I am planning ethnographic interviews for the new year and I’m putting together an equipment list.
An ethnographic interview is a delicate thing. You are trying to build trust with a perfect stranger, sometimes in their own home or workplace.
The trick is to keep distractions to a minimum. (Because from distractions, suspicions, detachment and alienation often come.)
Two principles follow from this.
1. If you can help it, you don’t want an extra person in the room, fiddling with equipment, gazing around, and otherwise distracting your respondent. In a perfect world, you would operate everything yourself, setting it up and letting in run. (There is lots to be said for having someone worry about the tech while you worry about the interview, so the jury is for me still out on this question.)
2. You want as much video/audio fire power as possible in the smallest form factor possible. You don’t want the camera, mics or lights to get in the way.
This camera pictured here is the JVC GY HM 150U. It has good picture and good sound. It has time code that consumer cameras doesn’t. It records in .mov so which means files can be sent directly to Final Cut Pro. It has the capacity to record great chunks of testimony. It is reasonably inexpensive (~$2100.00) and it is surprisingly small. (This picture makes it look larger than it is.)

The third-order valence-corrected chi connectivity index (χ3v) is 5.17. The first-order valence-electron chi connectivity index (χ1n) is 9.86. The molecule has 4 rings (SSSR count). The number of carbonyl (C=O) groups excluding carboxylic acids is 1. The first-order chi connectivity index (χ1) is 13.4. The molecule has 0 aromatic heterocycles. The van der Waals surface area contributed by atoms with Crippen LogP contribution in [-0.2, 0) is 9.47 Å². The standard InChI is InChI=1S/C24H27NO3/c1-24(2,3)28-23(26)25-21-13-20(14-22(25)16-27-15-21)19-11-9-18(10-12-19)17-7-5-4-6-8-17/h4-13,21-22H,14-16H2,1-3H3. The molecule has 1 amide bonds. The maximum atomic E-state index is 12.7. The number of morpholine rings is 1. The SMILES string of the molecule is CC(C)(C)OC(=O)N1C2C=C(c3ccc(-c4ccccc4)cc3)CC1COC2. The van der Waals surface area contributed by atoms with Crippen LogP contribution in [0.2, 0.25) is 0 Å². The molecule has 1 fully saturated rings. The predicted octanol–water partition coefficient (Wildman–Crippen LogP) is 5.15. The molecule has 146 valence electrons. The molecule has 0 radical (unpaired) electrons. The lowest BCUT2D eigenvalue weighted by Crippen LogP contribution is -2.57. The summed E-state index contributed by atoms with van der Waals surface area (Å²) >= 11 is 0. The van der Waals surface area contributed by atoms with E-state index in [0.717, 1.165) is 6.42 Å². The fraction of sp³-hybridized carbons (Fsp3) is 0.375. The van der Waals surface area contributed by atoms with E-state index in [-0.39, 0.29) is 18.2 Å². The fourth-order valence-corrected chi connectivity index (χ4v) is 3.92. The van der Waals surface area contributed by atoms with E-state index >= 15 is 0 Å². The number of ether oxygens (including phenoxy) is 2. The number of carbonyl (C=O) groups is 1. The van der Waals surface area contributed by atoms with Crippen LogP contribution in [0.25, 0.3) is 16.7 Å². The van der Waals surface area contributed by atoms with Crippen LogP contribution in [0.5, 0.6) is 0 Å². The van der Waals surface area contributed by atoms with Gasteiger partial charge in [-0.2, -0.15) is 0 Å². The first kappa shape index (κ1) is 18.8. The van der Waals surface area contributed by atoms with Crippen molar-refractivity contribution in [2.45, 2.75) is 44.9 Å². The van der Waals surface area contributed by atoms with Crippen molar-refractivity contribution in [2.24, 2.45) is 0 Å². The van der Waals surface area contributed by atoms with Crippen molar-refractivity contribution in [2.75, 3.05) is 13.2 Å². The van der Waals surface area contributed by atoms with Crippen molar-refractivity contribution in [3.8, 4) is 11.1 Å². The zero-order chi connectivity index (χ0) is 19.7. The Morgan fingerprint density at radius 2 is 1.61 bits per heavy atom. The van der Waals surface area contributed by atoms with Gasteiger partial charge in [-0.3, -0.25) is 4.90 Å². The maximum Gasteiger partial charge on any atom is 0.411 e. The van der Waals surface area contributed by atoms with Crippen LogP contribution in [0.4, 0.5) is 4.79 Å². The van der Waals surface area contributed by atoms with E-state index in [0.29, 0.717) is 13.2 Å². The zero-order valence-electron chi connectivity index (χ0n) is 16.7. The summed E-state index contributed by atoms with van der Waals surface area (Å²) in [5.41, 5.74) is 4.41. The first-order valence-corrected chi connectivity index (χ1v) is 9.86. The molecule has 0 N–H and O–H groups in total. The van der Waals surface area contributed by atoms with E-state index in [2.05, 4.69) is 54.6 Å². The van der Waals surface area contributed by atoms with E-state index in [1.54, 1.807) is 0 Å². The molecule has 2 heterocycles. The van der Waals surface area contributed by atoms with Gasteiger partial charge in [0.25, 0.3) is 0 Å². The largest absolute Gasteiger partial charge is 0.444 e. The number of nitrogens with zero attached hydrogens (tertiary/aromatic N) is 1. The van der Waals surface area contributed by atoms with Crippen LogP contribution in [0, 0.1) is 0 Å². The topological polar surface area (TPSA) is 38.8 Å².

We are an image-crazy culture so some people think their work is done when they buy a good(ish) camera. But sound is absolutely key.
And that means buying a good microphone. The Sennheiser EW ENG G2 gets good reviews on Amazon. It’s around $700.00.
Good lighting is also important and I am just not sure what the best/smallest kit is here. Dec. 18 addition: just came across the Westcott Icelight and while not cheap, this looks little and light. Here it is on Amazon.
Your comments please!
I asked Rob Kozinets for his advice on this matter a couple of years ago, and I believe the Sennheiser microphone system was his suggestion. So thanks to Rob for his advice. All other suggestions are my own and I wouldn’t act on any of them without a “second opinion.”